In a series including 27 cases of critical finger ischemia, four of which were TAO, Stumpflen et al14 reported that in 92.6 % of the patients on whom they performed a single transvenous regional block using guanethidine, the pain disappeared completely, and in 83.3 %, there was an improvement in the ulcerous lesions.
We did not encounter in the existing literature any study where a peripheral sympathetic block was performed, as in our case. In the presented case, in general, equal results were obtained at the end of the treatment for both hands. However, at the beginning of treatment, the decrease in temperature in the normal and cyanotic regions as a result of the vasodilatation caused by the peripheral sympathetic block in the first week draws attention. The decrease in the temperature does not require the discontinuation of treatment. It constitutes a result of the insufficient development of capillary collaterals and thus the formation of venous stasis following vasodilatation. After one week, the temperatures measured in the cyanotic and normal regions of both hands increased and became stable. During this lidocaine treatment protocol we administered through the axillary perineural catheter, as reported before, we did not observe any known neurologic and cardiovascular toxicity signs15. Since our patient was unconscious at first, it was not possible to record and evaluate the VAS score, and therefore, the effect of the performed treatment on pain relief could not be evaluated.
Clinical recovery in our patient submitted to peripheral sympathetic block was observed on the 14th and the 18th days. We believe that when performing such a treatment, the temperature decrease that occurs in the initial 7-10 days should be taken into consideration, and the treatment duration should be adjusted accordingly. We believe that treatment should be continued until the ischemic region recovers, and according to the data we obtained, this period should be at least three weeks. A peripheral sympathetic block could be considered as an alternative treatment of TAO. Nevertheless, a prospective randomized study should be conducted in order to be able to decide on the efficiency of this treatment.
Conflicts of Interest
The authors declare that they have no conflicts of interest.
This work has been presented as a poster at the 4th Regional Anaesthesia and Pain Therapy congress, Cape Town, South Africa.
1. Arkkila PE. Thromboangiitis obliterans (Buerger’s disease). Orphanet J Rare Dis. 2006; 1: 14.
2. Rivera-Chavarría IJ, Brenes-Gutiérrez JD. Thromboangiitis obliterans (Buerger’s disease). Ann Med Surg (Lond). 2016; 7: 79-82.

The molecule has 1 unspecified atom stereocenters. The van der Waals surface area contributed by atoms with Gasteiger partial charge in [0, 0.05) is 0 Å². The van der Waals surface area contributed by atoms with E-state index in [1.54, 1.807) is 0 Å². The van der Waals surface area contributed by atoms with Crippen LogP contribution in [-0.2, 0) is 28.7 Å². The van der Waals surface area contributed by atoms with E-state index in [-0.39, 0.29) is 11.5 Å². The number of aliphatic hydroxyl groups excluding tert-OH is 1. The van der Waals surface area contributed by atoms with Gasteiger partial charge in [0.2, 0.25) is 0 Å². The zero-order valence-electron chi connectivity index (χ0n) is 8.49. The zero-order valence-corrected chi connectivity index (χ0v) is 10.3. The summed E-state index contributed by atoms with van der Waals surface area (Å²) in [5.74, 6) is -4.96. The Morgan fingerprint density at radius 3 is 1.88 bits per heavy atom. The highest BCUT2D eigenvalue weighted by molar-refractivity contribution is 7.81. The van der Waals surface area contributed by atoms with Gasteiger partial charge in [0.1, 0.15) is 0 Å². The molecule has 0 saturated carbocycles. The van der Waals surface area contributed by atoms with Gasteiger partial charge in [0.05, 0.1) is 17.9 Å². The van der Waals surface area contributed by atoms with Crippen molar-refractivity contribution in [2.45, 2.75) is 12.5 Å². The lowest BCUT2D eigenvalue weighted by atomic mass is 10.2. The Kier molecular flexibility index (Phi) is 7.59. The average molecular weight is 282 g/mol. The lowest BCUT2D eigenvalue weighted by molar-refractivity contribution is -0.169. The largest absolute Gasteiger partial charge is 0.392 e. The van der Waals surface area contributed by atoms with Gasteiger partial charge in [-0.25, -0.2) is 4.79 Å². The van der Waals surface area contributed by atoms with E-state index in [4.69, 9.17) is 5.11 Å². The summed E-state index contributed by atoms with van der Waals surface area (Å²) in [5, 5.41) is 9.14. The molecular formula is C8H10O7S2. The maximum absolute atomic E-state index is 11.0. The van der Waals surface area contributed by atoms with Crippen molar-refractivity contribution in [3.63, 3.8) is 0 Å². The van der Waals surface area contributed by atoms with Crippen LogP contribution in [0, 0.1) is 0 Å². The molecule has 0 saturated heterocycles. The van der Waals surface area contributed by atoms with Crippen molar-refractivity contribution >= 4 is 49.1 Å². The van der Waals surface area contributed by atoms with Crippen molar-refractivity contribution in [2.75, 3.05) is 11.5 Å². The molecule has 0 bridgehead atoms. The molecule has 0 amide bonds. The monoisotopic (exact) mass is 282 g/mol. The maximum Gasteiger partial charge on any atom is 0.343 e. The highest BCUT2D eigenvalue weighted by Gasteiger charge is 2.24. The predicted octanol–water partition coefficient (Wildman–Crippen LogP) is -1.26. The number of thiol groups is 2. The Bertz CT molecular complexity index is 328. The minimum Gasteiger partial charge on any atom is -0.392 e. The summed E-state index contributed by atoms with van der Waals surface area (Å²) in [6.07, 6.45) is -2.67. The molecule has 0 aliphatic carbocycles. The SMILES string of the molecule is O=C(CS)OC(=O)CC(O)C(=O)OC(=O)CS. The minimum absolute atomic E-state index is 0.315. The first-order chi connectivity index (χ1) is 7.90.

3. Vijayakumar A, Tiwari R, Kumar Prabhuswamy V. Thromboangiitis obliterans (Buerger’s Disease)‐Current Practices. Int J Inflam. 2013; 2013: 156905.
4. Paraskevas KI, Liapis CD, Briana DD, Mikhailidis DP. Thromboangiitis obliterans (Buerger’s disease): searching for a therapeutic strategy. Angiology. 2007; 58: 75-84.
5. Manfredini R, Boari B, Malagoni AM, Manfredini F. Seasonal variation in occurrence of vascular diseases. Eur J Vasc Endovasc Surg. 2005; 29: 656-657.
6. Klein-Weigel P, Volz TS, Zange L, Richter J. Buerger’s disease: providing integrated care. J Multidiscip Healthc. 2016; 9: 511-518.
7. Hussein EA, el Dorri A. Intra-arterial streptokinase as adjuvant therapy for complicated Buerger’s disease: early trials. Int Surg. 1993; 78: 54-58.
8. Sasajima T, Kubo Y, Inaba M, Goh K, Azuma N. Role of infrainguinal bypass in Buerger’s disease: an eighteen-year experience. Eur J Vasc Endovasc Surg. 1997; 13: 186-192.
9. Lau H, Cheng SW. Buerger’s disease in Hong Kong: a review of 89 cases. Aust N Z J Surg. 1997; 67: 264-269.
10. Tavakoli H, Rezaii J, Esfandiari K, Salimi J, Rashidi A. Buerger’s disease: a 10-year experience in Tehran, Iran. Clin Rheumatol. 2008; 27: 369-371.
11. Olin JW. Thromboangiitis obliterans (Buerger’s disease). Rutherford B (ed). Vascular Surgery. 4th edition, WB. Saunders, Philadelphia, 2000, 350-364.
12. Piazza G, Creager MA. Thromboangiitis Obliterans. Circulation. 2010; 121: 1858-1861.
13. Paraskevas KI, Trigka AA, Samara M. Successful intravenous regional sympathetic blockade (Bier’s Block) with guanethidine and lidocaine in a patient with advanced Buerger’s Disease (thromboangiitis obliterans)–a case report. Angiology. 2005; 56: 493-496.
14. Stümpflen A, Ahmadi A, Attender M, Gschwandtner M, Hofmann S, Maca T, et al. Effects of transvenous regional guanethidine block in the treatment of critical finger ischemia. Angiology. 2000; 51: 115-122.
15. Mahli A, Coskun D, Akcali DT. Aetiology of convulsions due to stellate ganglion block: a review and report of two cases. Eur J Anaesthesiol. 2002; 19: 376-380.